Who: In hono(u)r of Asian-Pacific Islander American (APIA) History Month, Sisters of Resistance celebrates the inspiring and revolutionary life and continued work of Grace Lee Boggs, 95-year-old philosopher and activist whose seven decades of movement-building experience have helped to shape American activism.

Grace Lee Boggs
“Instead of pursuing economic productivity, we need to expand our uniquely human powers, especially our capacity for the Love that is ready to go to any length to restore community.” – Grace Lee Boggs

Why We Love Her: Born to Chinese immigrant parents in 1915, GLB has lived through, in her own words, “most of the catastrophic events of the 20th century — the Great Depression, fascism and Nazisim, the Holocaust, WWII, the A-bomb and the H-bomb, Hiroshima, Nagasaki, the Cold War, the Korean War, McCarthyism, the Vietnam War, 9/11, and the ‘taking the law into our own hands’ response of the Bush Administration.” She has contributed her time and energy to every major social justice movement of the last century, including the the civil rights, Black Power, labo(u)r, Asian American, environmental justice, youth and feminist movements, and continues her activist work to this day.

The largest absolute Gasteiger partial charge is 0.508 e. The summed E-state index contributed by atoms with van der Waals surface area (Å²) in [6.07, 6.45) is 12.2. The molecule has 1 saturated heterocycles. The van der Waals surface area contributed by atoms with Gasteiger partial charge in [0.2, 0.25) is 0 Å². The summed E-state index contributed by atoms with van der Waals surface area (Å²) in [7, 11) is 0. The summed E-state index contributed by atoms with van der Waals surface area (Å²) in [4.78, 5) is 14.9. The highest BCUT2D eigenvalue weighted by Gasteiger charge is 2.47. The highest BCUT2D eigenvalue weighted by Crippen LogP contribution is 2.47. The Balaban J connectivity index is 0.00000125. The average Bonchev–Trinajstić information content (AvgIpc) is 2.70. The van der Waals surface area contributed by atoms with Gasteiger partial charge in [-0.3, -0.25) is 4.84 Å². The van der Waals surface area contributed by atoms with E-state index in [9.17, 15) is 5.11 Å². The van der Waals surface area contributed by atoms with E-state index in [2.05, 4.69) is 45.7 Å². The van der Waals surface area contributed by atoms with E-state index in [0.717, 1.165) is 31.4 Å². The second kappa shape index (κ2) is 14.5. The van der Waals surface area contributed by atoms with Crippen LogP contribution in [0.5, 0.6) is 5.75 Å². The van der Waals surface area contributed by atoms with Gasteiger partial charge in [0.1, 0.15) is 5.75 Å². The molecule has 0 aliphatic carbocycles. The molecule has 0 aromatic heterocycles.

May we all have the stamina, determination and vitality of this amazing woman.

OG = Original Grace.

What She Has Accomplished: GLB faced significant barriers as a majority world woman in academia in the 1930s. Despite this, she studied philosophy at Barnard College, graduating in 1931, after which she did her PhD at Bryn Mawr. She began organising with the radical left and translated many of Marx’s essays into English.  After some years of political collaboration with this aspect of the movement, with a focus on marginalised groups such as women, people of colo(u)r and youth as well as breaking with the notion of the vanguard party, she left the Trotskyist left entirely.

Boggs wrote and collaborated on a number of books, including Facing Reality, which provided an analysis of the radical potential of anti-colonial movements, and Revolution and Evolution in the Twentieth Century with her husband, African American activist, auto worker and author James Boggs (1919-1993), with whom she moved to Detroit, the city that became the focus of her community activism and where she became very widely known. In 1992, she co-founded the Detroit Summer youth program to rebuild and renew her city (Interviews with Grace Lee Boggs on DemocracyNow.org). Her latest book, The Next American Revolution: Sustainable Activism for the 21st Century discusses ways in which activism can create radical social change at this critical juncture in human history.